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Math Help - Absolute or conditional convergence

  1. #1
    Senior Member mollymcf2009's Avatar
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    Absolute or conditional convergence

    Ok, so I know that this series converges, but can someone please show me how I would determine absolute or conditional? Thanks!

    \sum^{\infty}_{n=3}  (-1)^{n-1} \frac{ln(n)}{n}
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    Does the sequence \frac{\ln (n)}{n} decrease and converge to zero?
    That is the alternating series test.

    Now does the series \sum\limits_{n = 3}^\infty  {\frac{{\ln (n)}}{n}} converge?
    If not then the convergence is not absolute.
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  3. #3
    Senior Member mollymcf2009's Avatar
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    Quote Originally Posted by Plato View Post
    Does the sequence \frac{\ln (n)}{n} decrease and converge to zero?
    That is the alternating series test.

    Now does the series \sum\limits_{n = 3}^\infty  {\frac{{\ln (n)}}{n}} converge?
    If not then the convergence is not absolute.
    I understand all that. What I am trying to figure out is since I have shown that \sum\limits_{n = 3}^\infty  {\frac{{\ln (n)}}{n}} does indeed converge. Does it converge conditionally because of the (-1)^{n-1}? This was a question on a test that I had this morning. It was a two part question. The first part I had to show what test I would use to figure out if it converged or not. I used the Alternating Series test and found that b_n = 0, a_{n+1} < a_n, and that it was alternating, which proves that the series converges. For part b, it asked me to show if it converged conditionally or absolutely. I said it converged conditionally. It converged because it met the criteria for an alternating series. However, with (-1)^{n-1} I said that by having this as part of the series, it would affect its convergence because it caused the values to bounce around and not hone in on a specific value. Is that right or no?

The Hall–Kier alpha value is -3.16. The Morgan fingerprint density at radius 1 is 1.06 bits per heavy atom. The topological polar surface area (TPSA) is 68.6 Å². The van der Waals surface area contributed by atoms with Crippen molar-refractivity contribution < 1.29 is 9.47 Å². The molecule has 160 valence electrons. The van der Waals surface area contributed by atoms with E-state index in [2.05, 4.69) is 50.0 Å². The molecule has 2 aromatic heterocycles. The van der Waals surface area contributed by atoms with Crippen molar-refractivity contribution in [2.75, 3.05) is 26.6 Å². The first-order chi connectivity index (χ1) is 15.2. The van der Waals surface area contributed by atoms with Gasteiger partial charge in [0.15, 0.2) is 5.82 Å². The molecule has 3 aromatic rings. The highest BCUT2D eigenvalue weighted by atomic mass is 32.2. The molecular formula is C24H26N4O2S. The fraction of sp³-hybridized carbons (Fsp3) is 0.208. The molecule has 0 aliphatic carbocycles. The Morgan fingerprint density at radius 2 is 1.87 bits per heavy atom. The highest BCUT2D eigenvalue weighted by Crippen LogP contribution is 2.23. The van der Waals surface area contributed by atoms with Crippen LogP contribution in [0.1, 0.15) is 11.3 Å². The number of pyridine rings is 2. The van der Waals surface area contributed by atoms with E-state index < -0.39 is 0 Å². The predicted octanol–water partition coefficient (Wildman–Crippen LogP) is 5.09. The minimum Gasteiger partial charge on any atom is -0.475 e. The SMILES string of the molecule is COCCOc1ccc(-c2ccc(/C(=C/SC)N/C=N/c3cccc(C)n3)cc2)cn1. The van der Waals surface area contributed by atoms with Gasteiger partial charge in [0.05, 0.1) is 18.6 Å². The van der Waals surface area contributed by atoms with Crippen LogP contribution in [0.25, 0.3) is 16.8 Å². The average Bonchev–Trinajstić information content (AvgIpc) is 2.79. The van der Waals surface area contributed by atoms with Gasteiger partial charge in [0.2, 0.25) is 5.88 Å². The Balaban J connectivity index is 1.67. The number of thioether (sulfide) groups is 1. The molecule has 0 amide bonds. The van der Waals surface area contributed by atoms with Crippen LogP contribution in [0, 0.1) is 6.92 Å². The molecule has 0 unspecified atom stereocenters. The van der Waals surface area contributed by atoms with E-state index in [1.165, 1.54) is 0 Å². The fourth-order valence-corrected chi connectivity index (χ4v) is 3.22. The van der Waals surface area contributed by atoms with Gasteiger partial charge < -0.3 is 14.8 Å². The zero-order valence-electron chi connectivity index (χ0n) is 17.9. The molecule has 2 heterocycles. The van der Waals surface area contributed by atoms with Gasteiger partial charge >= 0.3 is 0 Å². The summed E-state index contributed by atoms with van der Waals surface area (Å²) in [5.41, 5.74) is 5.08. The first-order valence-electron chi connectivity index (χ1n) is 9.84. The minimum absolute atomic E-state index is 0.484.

Thanks for the response!
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    Quote Originally Posted by mollymcf2009 View Post
    I understand all that. What I am trying to figure out is since
    I have shown that \color{red}\sum\limits_{n = 3}^\infty  {\frac{{\ln (n)}}{n}} does indeed converge.
    How could you understand all this if you think you have proved the above in red.
    The fact is: \sum\limits_{k = 3}^\infty  {\frac{{\ln (k)}}{k}} diverges.

    It should have been worked out in the textbook.

    Just note that k \geqslant 3\, \Rightarrow \,\frac{{\ln (k)}}{k} > \frac{{k - 1}}{{k^2 }}.
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  5. #5
    Senior Member mollymcf2009's Avatar
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    Quote Originally Posted by Plato View Post
    How could you understand all this if you think you have proved the above in red.
    The fact is: \sum\limits_{k = 3}^\infty  {\frac{{\ln (k)}}{k}} diverges.

    It should have been worked out in the textbook.

    Just note that k \geqslant 3\, \Rightarrow \,\frac{{\ln (k)}}{k} > \frac{{k - 1}}{{k^2 }}.
    Wow, ok, sorry. I guess I may have left something out of the question, it is just from memory. I do understand this concept, I just wanted some clarification on the process of conditionally vs. absolute. I'll see if I can clarify the actual problem with my professor and re post.
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  6. #6
    Senior Member mollymcf2009's Avatar
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    Clarified question/answer

    Ok, so I got a response back from my professor. It is true that the series \frac{ln(n)}{n} diverges. But with the (-1)^{n-1} it converges conditionally. I was confused, because I just thought that if a series is divergent, it's divergent. Period. I think I just assumed that for a series to be conditionally convergent, it began as convergent and due to making a change to it i.e. (-1)^{n-1} made it be conditionally convergent. Anyway, looks like I solved it correctly on my test, but didn't look at the series long enough to realize that it was actually divergent.
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